News & Views
Natural Antibiotic Shows Promise as New Class of Drug
Jun 15 2020
Scientists from the University of Liverpool and the University of Utrecht are working together to develop a viable drug based on a new class of potent natural antibiotic capable of killing superdrugs.
Teixobactin was hailed as a “game changer” when it was discovered in 2015 due to its ability kill multi-drug resistant bacterial pathogens such as MRSA without developing resistance. If made suitable for humans, it would mark the first new class of antibiotic drug for 30 years.
Dr Ishwar Singh, an expert in Antimicrobial Drug Discovery and Development and Medicinal Chemistry at Liverpool’s Centre of Excellence in Infectious Diseases Research, has led pioneering research over the past six years to develop teixobactin-based viable drugs. His research team was the first in the world to successfully create simplified synthetic forms of teixobactins which are effective in treating bacterial infections in mice.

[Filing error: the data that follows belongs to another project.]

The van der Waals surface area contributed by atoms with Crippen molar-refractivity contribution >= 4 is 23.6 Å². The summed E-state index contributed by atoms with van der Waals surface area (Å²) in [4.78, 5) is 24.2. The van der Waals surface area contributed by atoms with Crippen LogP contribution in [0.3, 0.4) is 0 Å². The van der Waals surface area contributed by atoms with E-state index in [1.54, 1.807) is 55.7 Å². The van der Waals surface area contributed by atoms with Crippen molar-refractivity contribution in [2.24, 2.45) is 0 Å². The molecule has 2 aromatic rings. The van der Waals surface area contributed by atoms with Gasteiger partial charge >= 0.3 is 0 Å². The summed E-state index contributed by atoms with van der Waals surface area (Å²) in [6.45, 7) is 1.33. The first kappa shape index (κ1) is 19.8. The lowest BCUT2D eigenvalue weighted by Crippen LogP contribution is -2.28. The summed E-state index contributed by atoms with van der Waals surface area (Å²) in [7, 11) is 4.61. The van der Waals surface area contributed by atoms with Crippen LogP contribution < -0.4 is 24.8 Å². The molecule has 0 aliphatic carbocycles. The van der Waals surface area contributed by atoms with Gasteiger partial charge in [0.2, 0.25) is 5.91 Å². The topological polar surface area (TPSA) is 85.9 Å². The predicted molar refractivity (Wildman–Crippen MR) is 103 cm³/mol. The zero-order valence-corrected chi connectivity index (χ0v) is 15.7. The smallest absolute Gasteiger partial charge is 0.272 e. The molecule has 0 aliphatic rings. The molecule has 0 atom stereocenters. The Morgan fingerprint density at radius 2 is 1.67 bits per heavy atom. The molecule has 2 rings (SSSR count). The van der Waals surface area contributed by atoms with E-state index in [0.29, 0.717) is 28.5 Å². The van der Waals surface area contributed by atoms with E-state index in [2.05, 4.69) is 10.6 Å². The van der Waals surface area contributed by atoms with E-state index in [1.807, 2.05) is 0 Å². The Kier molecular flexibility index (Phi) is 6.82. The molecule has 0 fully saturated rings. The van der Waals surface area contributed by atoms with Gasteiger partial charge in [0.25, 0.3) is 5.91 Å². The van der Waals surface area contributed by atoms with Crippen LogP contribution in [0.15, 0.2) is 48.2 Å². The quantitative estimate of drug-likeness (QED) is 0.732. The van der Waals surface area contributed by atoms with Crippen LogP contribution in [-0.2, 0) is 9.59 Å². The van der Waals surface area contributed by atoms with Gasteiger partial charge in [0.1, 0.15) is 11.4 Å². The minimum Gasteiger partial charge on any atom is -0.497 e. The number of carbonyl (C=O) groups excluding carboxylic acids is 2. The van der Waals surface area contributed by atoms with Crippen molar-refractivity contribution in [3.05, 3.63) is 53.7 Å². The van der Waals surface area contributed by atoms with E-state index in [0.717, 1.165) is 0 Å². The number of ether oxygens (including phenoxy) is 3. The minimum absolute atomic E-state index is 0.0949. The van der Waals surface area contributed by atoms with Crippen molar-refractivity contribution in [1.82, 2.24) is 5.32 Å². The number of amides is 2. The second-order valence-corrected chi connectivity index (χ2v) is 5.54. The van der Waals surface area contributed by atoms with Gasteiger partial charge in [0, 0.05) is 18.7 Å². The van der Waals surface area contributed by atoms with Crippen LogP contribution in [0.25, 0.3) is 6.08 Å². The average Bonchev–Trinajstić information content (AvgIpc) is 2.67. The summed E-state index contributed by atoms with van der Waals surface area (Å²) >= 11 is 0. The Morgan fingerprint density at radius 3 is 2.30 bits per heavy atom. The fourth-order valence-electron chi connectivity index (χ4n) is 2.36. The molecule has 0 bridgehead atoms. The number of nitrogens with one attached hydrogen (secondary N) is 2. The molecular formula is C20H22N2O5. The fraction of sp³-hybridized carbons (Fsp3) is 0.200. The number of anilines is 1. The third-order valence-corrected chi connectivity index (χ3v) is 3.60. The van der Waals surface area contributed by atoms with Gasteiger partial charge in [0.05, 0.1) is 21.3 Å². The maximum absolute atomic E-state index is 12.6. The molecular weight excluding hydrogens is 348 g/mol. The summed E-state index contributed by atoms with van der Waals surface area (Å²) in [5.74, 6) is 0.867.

Dr Singh explained: “We know that the therapeutic potential of simplified synthetic teixobactins is immense and our ultimate goal is to have a number of viable drugs from our synthetic teixobactin platform which can be used as a last line of defence against superbugs to save lives.”
In collaboration with NMR expert Professor Markus Weingarth at the University of Utrecht, the team used high resolution solid state NMR and microscopy to show, for the first time, how synthetic teixobactins bind to lipid II (an essential component of the bacterial membrane) and kill the bacteria.
Dr Singh said: “It had been assumed that teixobactins kill the bacteria by binding to bacterial cell wall bricks such as lipid II, but never shown until now. Our work also suggests that teixobactins kill the bacteria by capturing lipid II in massive clusters, a new killing mechanism, which we were excited to discover.”
Dr Singh added: “A significant amount of work remains in the development of teixobactins as a therapeutic antibiotic for human use. Our study is a real step in right direction and opens the door for improving teixobactins and moving these toward clinic.
Dr Singh’s work received funding support from the Department of Health and Social Care, UK and Rosetrees Trust.
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